I felt like Ilsa and Victor Laszlo in “Casablanca,” desperate for an exit visa. I didn’t need Peter Lorre; I had Mahesh in his spanking-white uniform and peaked cap.
On the move
I circulated through two other hotels during the week. At the Hotel Chandra Park in the funky Egmore district, the clerk was near tears as he told me, “Madame, I cannot let you stay here.”
I was near tears begging. His compassion superseded his concern about the Bureau of Immigration, and I was allowed two nights.
That took me to Saturday, the day before Easter, when I hopped a bus to Mamallapuram, a small beachside town and UNESCO World Heritage Site. I persuaded the upscale Grande Bay to lodge me for one night, preempting trouble by telling the receptionist that I was in the process of obtaining my exit visa.
Every time I walked through the lobby I expected to be accosted and told to leave due to my red EV.
Easter now, and I returned to the Radisson, because it was near the offices I needed. I hoped it would take me back.
It was hard to believe this was the same India I had just experienced in peaceful Auroville
Ahmed, a compassionate reception clerk in a smart blue-and-black suit, told me it could not.
Desperate, we called the emergency number for the U.S. Consulate, and I spoke to Benjamin. He told Ahmed that the consulate would email an official request to lodge me, saying that I was in the process of procuring my exit visa.
The Radisson agreed to take me back.
Before we hung up I asked Benjamin, “What would happen to an Indian tourist who overstayed a visa by three days in the U.S.?”
He replied: “Nothing.”
Monday, Day 7. Mahesh picked me up at 8 a.m. so I could get my police clearance. At the station for the third time, a woman in a sari smiled in recognition.
She did a routine frisk of my khaki skirt inside a makeshift pole-supported tent. Mahesh and I went through metal detectors. The police, dressed in jeans and sport shirts, were surprisingly congenial and gregarious.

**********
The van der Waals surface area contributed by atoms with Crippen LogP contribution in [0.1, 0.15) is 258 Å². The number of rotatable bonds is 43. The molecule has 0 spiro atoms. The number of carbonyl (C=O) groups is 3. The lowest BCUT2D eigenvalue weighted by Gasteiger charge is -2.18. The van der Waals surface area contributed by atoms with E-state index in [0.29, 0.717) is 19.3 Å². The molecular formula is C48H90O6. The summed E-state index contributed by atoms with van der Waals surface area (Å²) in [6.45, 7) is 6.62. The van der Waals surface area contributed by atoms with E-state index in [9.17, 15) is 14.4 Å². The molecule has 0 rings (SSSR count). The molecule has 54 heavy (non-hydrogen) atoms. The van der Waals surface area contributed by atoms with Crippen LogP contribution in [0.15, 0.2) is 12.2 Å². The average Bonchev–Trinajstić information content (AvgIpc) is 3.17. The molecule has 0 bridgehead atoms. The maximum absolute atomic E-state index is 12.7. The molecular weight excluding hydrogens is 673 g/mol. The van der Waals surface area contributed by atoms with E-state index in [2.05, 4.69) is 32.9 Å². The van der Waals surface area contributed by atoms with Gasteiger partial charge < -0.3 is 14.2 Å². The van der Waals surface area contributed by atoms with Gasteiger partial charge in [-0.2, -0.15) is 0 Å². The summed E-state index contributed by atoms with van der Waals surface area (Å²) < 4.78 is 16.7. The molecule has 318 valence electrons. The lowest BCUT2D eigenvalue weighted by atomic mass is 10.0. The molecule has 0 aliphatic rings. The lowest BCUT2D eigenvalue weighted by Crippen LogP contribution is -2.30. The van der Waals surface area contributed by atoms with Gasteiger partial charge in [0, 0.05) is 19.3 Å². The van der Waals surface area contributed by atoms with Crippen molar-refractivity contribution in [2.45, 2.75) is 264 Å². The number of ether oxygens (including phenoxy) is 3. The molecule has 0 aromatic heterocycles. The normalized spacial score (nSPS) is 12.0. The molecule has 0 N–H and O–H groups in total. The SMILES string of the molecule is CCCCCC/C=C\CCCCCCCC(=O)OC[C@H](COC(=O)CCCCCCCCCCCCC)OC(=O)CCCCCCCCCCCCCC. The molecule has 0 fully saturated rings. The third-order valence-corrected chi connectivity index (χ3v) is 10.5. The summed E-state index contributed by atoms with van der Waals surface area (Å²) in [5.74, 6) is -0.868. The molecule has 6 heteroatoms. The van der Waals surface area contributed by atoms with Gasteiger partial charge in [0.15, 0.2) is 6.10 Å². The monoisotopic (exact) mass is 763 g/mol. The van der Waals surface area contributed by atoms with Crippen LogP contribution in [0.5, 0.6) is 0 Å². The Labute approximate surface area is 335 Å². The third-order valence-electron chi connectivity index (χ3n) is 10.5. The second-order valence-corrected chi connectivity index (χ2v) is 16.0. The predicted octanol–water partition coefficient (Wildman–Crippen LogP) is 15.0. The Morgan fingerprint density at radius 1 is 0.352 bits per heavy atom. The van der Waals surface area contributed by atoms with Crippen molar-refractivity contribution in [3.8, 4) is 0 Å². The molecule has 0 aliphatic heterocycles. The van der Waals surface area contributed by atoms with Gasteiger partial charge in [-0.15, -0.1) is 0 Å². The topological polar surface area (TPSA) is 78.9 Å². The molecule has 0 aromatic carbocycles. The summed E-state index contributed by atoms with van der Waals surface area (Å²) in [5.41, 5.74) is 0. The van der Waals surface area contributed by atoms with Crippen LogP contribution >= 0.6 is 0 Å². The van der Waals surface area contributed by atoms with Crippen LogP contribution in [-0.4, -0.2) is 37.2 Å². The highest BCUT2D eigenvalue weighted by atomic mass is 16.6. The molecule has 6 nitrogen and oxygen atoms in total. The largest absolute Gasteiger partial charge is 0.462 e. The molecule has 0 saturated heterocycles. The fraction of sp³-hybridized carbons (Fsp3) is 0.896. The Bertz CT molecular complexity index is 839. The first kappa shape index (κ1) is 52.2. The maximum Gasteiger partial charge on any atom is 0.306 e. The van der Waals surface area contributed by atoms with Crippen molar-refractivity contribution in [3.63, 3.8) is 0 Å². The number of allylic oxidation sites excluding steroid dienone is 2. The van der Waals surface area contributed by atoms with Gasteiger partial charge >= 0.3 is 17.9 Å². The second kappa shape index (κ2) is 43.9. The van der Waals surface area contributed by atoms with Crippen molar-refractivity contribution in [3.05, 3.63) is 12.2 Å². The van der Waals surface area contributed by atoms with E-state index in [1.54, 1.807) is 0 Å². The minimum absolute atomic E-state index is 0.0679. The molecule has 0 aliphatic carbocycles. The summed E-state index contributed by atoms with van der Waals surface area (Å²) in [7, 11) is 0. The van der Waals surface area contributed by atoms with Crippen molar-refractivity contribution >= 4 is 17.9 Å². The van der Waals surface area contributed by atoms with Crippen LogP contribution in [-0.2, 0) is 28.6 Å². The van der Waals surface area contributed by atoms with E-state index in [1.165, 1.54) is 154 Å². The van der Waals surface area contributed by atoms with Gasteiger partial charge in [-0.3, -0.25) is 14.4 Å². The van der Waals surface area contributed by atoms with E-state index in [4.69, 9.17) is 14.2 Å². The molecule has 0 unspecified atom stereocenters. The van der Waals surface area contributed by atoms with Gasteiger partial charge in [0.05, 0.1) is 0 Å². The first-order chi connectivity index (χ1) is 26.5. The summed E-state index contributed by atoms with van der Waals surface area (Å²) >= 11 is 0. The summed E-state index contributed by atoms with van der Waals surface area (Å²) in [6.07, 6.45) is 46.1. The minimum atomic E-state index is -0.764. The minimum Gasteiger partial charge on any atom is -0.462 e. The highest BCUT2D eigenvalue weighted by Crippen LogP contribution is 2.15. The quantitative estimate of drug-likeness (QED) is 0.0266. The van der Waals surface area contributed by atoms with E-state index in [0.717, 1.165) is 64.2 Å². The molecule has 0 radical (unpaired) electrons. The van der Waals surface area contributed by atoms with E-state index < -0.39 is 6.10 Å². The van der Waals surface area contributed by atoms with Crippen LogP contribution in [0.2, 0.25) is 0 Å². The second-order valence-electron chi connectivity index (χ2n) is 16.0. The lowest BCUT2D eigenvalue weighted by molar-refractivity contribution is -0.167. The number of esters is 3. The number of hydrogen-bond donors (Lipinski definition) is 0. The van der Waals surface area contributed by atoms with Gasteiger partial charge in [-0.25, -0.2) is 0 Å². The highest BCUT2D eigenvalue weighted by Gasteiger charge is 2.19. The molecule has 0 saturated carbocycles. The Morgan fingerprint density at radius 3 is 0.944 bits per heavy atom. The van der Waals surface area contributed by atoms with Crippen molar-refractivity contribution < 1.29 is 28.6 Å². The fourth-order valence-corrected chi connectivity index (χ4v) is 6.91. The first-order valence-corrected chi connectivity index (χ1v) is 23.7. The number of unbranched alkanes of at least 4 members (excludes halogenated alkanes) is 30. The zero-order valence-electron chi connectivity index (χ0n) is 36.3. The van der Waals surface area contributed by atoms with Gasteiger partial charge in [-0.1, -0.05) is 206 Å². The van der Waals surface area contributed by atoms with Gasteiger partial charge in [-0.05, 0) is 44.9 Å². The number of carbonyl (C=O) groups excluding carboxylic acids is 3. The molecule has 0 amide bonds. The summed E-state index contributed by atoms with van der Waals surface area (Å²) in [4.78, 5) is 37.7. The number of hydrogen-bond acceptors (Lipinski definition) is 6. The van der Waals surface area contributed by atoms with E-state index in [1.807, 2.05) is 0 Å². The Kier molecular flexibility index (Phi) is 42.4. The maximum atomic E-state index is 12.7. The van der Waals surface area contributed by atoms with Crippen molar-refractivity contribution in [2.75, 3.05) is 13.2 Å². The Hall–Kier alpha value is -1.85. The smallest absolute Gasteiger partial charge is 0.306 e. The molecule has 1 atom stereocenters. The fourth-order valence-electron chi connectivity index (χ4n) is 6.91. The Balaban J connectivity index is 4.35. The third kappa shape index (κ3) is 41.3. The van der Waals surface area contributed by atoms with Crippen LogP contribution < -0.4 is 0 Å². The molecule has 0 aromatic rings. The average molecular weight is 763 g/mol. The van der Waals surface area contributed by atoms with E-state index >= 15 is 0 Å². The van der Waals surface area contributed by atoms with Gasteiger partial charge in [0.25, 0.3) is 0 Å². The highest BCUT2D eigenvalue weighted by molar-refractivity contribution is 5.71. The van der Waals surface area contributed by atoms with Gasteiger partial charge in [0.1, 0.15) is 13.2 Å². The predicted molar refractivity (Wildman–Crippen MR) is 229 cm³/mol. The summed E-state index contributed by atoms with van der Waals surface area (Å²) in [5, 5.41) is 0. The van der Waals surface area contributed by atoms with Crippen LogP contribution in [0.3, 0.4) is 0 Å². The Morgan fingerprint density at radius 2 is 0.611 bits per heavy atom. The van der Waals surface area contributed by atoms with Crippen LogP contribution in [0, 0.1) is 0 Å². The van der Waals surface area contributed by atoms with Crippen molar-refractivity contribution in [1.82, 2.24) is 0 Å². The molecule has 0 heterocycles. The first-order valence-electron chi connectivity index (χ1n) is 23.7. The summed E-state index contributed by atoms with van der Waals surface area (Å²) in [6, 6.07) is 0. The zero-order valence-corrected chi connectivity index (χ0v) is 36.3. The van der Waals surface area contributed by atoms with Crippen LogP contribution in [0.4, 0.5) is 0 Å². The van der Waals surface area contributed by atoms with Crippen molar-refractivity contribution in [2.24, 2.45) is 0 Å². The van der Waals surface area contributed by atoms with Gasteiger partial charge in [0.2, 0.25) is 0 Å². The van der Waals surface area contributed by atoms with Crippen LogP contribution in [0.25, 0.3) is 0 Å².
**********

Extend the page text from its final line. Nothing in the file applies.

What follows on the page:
It took a few hours to complete my fingerprinting and paperwork while the presiding officer joked about kooky New Agers in Auroville.
I laughed, I cried, I hugged one of the police.
Almost there — almost
Tuesday, Day 8. If the BOI accepted my six documents, an inch-thick packet, I would be on a flight home at midnight. We were almost there — it’s a juggernaut of a drive — when I groaned. I had left my passport at the hotel.
We called the Radisson and I explained to Ahmed where in my suitcase to find my passport, which someone brought to us at the BOI.
Mahesh handed in my thick “hot sheet” to a clerk, and we sat quietly for five hours.
At last, just before 5 p.m., closing time at the BOI, the clerk called us to his window. In one agonizingly long but anticlimactic moment he told us where to pay the $90 fine.
Mahesh and I smiled. We knew I would be on that midnight plane.
He drove a new route to the Radisson, taking me through an affluent area where government officials lived. For the first time, I saw some beauty and elegance in Chennai.
Mahesh wanted to stop at a friend’s boutique, and I could tell it was so I could spend some dollars. Despite being set back nearly $2,000 for my unplanned stay, I felt lightheaded and reckless. Who knew freedom is a drug?
I bought marble Ganesh statuettes, the elephant god of India, to give to my five sisters.
In fairness, it was my responsibility to be aware of timing and the conflict between my visa’s expiration date and my departure date. Maybe I was delinquent.
Still, I resented India for what seemed to be a senseless waste of time, effort and money. The vexation would stay with me awhile.
Who knew freedom is a drug?
But eventually I considered the teachings I learned in India, the birthplace of Gautama Siddhartha, the Buddha.
Resentment, he taught, is one of three poisons to happiness. (Grasping and delusions are the two others.)
I focused on Mahesh, Ahmed and the policeman, all of whom let me hug them; the clerk at Hotel Chandra who swallowed his fear and risked a penalty to help me; and the last night at the Radisson when I joined the young wait staff in some sort of Indian Macarena.
And one more thing: The clerk at the BOI smiled sweetly at me and wished me well. The crack in his stolid countenance told me he was happy for me — that the procedures took only eight days and were not meant to punish me, only to allow him to do his job.